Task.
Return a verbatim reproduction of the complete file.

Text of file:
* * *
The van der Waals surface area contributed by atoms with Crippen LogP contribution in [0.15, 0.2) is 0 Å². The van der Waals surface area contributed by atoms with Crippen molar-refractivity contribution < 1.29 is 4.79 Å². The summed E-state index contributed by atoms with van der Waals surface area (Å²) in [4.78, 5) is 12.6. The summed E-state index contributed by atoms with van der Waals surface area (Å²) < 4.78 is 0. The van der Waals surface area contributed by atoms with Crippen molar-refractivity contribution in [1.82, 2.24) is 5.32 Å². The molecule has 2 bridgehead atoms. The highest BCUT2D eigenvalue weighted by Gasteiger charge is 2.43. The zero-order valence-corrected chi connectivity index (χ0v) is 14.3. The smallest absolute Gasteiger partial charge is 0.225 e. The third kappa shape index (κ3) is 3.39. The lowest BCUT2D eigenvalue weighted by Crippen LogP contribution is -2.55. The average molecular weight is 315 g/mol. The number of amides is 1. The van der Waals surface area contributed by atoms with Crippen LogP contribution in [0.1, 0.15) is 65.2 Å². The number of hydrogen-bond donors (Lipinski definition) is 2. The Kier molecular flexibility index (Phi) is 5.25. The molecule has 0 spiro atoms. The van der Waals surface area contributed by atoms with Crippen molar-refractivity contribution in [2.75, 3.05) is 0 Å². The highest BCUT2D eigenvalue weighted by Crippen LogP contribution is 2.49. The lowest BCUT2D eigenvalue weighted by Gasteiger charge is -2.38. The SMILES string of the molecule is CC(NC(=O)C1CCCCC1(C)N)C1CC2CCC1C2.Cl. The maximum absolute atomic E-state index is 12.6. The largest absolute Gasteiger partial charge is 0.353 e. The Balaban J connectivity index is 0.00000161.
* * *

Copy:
The van der Waals surface area contributed by atoms with Crippen LogP contribution in [0.15, 0.2) is 0 Å². The van der Waals surface area contributed by atoms with Crippen molar-refractivity contribution < 1.29 is 4.79 Å². The summed E-state index contributed by atoms with van der Waals surface area (Å²) in [4.78, 5) is 12.6. The summed E-state index contributed by atoms with van der Waals surface area (Å²) < 4.78 is 0. The van der Waals surface area contributed by atoms with Crippen molar-refractivity contribution in [1.82, 2.24) is 5.32 Å². The molecule has 2 bridgehead atoms. The highest BCUT2D eigenvalue weighted by Gasteiger charge is 2.43. The zero-order valence-corrected chi connectivity index (χ0v) is 14.3. The smallest absolute Gasteiger partial charge is 0.225 e. The third kappa shape index (κ3) is 3.39. The lowest BCUT2D eigenvalue weighted by Crippen LogP contribution is -2.55. The average molecular weight is 315 g/mol. The number of amides is 1. The van der Waals surface area contributed by atoms with Crippen LogP contribution in [0.1, 0.15) is 65.2 Å². The number of hydrogen-bond donors (Lipinski definition) is 2. The Kier molecular flexibility index (Phi) is 5.25. The molecule has 0 spiro atoms. The van der Waals surface area contributed by atoms with Crippen molar-refractivity contribution in [2.75, 3.05) is 0 Å². The highest BCUT2D eigenvalue weighted by Crippen LogP contribution is 2.49. The lowest BCUT2D eigenvalue weighted by Gasteiger charge is -2.38. The SMILES string of the molecule is CC(NC(=O)C1CCCCC1(C)N)C1CC2CCC1C2.Cl. The maximum absolute atomic E-state index is 12.6. The largest absolute Gasteiger partial charge is 0.353 e. The Balaban J connectivity index is 0.00000161.